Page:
Posted by inna on December 7, 2012
Posted by inna on July 12, 2012
Every year I am surprised by the bounty in my garden. One or two specific items take off, while others whither away. Last year it was okra and basil. Every three days we would have a bowlful of okra and our basil grew to a size of a miniature tree. Luckily okra is a very versatile vegetable. You can saute it, fry it, boil it, stew it, bake it and pickle it. Some methods were more popular then others, but okra was well received at our table.
This year we have zucchini.
We get about one every few days, and as you can see they are big, bigger and biggest!!! So far I have tried sautee, and frying; on the list are stuffed, baked, grated, pickled. Our much anticipated tomatoes are a dud. The plants are gigantic, but the fruit has been foraged over by the local squirrel population or stays permanently green on the vine. Corn was also underwhelming, we did get ears, but they were only a few inches tall.
Mother nature has her own rythme and reason when it comes to my garden, and it effects what we eat and how we eat it. I am used to choosing the menu, and then getting the things I need at the store. Even the most basic grocery store has rudimentary fruits and veggies. With my garden things are very much the opposite, yields dictate whats for dinner and there is very little variety.
Creative cooking is must when herbs, eggplant, peppers and zucchini are our everyday garden staples. And this year zucchini recipes are greatly appreciated.
Posted by inna on July 23, 2011
They dont tell you about animal loss in any of the homesteading books. Unless you are a pro, caring for a newborn animal is serious business.
We had two baby goats born a day apart. The first was sickly and we took her to the doc twice, got lots of antibiotics and watched her carefully (I even learned how to give her shots). The second one was born to an experienced mom and looked well feed. He did seem to pant in the heat but was spry, nursed frequently and looked good. We watched him but left him with mom, mostly because she already had lots and lots and lots of babies. This afternoon he was unsteady on his feet and had trouble latching on. I took him inside the house to cool him off, and he wanted to nurse. So I took him outside but he had trouble latching on. I tired to milk mom and her milk was not flowing so well, still he found that udder. My plan was to check in two hours and if he was still doing poorly, I would prep some goat formula and supplement him. When I checked, he was already gone.
I feel awful. In hindsight I should have supplemented him at first sign of distress. Now I am not a novice baby goat owner, last year I hand raised a kid who was rejected by his mom, but I do not have 4-h or in depth farming experience. My knowledge was acquired in books, online forums and trial/error. Today it turned out not to be enough.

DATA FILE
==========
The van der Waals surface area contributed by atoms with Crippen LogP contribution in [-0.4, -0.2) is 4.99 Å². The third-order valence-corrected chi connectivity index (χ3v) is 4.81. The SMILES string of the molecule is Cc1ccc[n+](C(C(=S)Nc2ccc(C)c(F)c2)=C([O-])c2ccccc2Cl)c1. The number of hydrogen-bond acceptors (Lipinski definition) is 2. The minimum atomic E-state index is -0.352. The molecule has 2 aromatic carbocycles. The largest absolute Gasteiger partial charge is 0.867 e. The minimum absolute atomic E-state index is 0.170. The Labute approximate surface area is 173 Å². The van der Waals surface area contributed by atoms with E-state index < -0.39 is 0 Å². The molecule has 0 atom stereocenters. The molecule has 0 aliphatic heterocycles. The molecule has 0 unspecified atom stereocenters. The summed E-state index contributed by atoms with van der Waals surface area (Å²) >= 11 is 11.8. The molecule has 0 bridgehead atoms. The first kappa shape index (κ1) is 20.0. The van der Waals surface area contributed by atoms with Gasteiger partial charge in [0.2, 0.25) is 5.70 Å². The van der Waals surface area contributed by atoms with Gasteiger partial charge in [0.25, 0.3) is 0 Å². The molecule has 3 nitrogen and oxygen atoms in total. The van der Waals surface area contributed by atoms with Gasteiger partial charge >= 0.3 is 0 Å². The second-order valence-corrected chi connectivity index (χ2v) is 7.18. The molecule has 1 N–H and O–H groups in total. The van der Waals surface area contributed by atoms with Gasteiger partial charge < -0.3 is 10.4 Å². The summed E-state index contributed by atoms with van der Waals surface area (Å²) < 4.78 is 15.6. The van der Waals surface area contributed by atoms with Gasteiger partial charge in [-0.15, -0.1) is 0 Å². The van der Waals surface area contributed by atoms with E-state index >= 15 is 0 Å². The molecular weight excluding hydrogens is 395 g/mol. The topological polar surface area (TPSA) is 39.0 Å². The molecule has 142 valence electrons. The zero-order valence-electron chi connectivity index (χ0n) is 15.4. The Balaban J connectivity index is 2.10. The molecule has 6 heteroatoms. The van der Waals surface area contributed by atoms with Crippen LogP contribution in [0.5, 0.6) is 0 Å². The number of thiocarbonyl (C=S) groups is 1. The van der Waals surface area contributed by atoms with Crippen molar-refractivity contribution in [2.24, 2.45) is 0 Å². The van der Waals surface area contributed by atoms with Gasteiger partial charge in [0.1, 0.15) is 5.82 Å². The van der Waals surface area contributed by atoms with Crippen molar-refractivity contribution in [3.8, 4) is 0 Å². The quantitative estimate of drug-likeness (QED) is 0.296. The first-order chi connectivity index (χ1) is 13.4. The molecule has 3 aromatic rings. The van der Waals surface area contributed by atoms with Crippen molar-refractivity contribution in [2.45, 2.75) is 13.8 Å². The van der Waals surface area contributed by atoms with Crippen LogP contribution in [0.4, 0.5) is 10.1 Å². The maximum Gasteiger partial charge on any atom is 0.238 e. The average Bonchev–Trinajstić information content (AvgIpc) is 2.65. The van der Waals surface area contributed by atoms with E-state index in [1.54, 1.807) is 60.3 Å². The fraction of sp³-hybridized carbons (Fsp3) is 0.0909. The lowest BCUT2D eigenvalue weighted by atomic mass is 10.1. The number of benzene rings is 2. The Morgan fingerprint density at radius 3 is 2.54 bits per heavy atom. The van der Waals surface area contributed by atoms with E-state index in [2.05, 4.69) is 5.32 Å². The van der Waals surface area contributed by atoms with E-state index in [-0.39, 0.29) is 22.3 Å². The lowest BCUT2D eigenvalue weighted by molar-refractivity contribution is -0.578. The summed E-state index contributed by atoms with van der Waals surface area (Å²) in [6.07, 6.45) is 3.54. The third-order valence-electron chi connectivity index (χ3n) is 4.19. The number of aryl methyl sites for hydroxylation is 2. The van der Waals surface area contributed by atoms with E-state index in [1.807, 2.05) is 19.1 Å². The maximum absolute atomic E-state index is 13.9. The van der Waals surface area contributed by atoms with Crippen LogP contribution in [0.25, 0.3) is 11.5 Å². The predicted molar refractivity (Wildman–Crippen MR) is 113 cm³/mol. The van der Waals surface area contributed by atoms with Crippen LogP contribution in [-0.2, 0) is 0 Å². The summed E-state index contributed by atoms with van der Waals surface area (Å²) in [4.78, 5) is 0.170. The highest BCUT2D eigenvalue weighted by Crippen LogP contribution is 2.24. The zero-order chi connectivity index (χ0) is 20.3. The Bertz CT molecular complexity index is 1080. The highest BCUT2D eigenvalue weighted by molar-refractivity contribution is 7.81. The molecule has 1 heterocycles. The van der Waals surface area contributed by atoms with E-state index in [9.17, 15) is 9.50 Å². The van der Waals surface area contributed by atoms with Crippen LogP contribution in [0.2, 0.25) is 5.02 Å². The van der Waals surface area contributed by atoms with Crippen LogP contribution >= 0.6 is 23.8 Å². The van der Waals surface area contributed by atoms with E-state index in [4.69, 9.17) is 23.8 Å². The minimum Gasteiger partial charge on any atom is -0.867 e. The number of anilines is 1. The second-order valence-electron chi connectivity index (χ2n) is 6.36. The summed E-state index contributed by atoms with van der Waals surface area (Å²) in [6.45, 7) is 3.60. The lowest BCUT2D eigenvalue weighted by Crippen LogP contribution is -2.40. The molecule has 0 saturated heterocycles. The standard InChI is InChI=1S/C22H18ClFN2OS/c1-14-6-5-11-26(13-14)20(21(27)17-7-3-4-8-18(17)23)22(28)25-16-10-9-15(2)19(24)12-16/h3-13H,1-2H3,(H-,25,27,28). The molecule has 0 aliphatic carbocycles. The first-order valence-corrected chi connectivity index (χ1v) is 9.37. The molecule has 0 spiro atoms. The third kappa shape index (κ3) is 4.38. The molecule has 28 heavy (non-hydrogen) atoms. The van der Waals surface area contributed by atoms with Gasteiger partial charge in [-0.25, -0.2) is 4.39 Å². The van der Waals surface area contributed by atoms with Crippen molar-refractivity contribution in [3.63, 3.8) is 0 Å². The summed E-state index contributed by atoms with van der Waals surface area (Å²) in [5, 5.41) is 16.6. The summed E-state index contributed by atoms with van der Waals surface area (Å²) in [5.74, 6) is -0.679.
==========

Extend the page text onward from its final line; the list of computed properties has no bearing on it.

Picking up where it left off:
I think that is a serious flaw with the homesteading movement. Book make it sound so wholesome and romantic. In fact is hard work, that requires you to be part farmer, part doctor, part animal surrogate mom. Mistakes have real consequences and animals suffer and die. As a sign of respect to this little calf, I am going to be a lot more respectful with our little ranch from here on out. I am going to work with area farmers, ranchers and others who can become my mentors in the this ranching adventure.
If you are thinking of sustainable living or homesteading and I hope you see this blog post. I hope it makes you think about the responsibility you have towards the animals you acquire, and get adequate training support group beforehand.
Posted by inna on June 27, 2011
I have turned into a weather nut. Each time there is even a slight chance of rain, I have scrutinized the local radar sites, and plotted the trajectory of the oncoming clouds to see if possibly, this time we can get a few sprinkles. Ryan says I have turned into an old woman who is spends her whole time obsessing about the weather. But really you can not blame me, as this is the driest season on record for Central Texas. We have had two tornado watches, and numerous thunderstorm warnings, and untold number of thunderstorm watches issues by the powers that be; but none have produced more than 30 minutes of moderate rainfall. We hear thunder, see lightning, share the humidity, but are lucky to get a token sprinkle.
Until last night, last night we had lightening, thunder and rain! It started at midnight and lasted until early morning. Everyone but the kids got up and went outside to watch the storm from the porch. After a while I went upstairs and fell asleep to the sweet sounds of raindrops striking a metal roof. Beautiful.
Posted by inna on June 23, 2011
Turn a Polywoven Feed Sack Into a Reusable Shopping Bag from the February/March, 2011 issue of Backyard Poultry
my next project
Posted by inna on May 27, 2011
Posted by inna on December 4, 2010
Posted by inna on November 25, 2010
Posted by inna on October 5, 2010
We are now in the Austin Texas area. We decided that it was best for our family to move sooner rather than later, so we made the move this summer. We are now living in Dripping Springs, TX and so far I really like the small town feel. Plus I love our house, there is room for everyone, its got an awesome floorplan, and the yard is amazing. I am really glad to be here.
So here are some of my observations about Texas life.
- The vibe/buzz/atmosphere is not much different then the in the Bay Area. I guess that weird is weird everywhere.
- The big Texas sky that you read about, is so true. Where in California we have great stretches in blue water, here we endless swathes of blue sky.
- BBQ and grilling is a religious experience here.
- People here are incredibly polite and friendly.
- Iced tea, iced tea, and more iced tea.
Posted by inna on October 26, 2009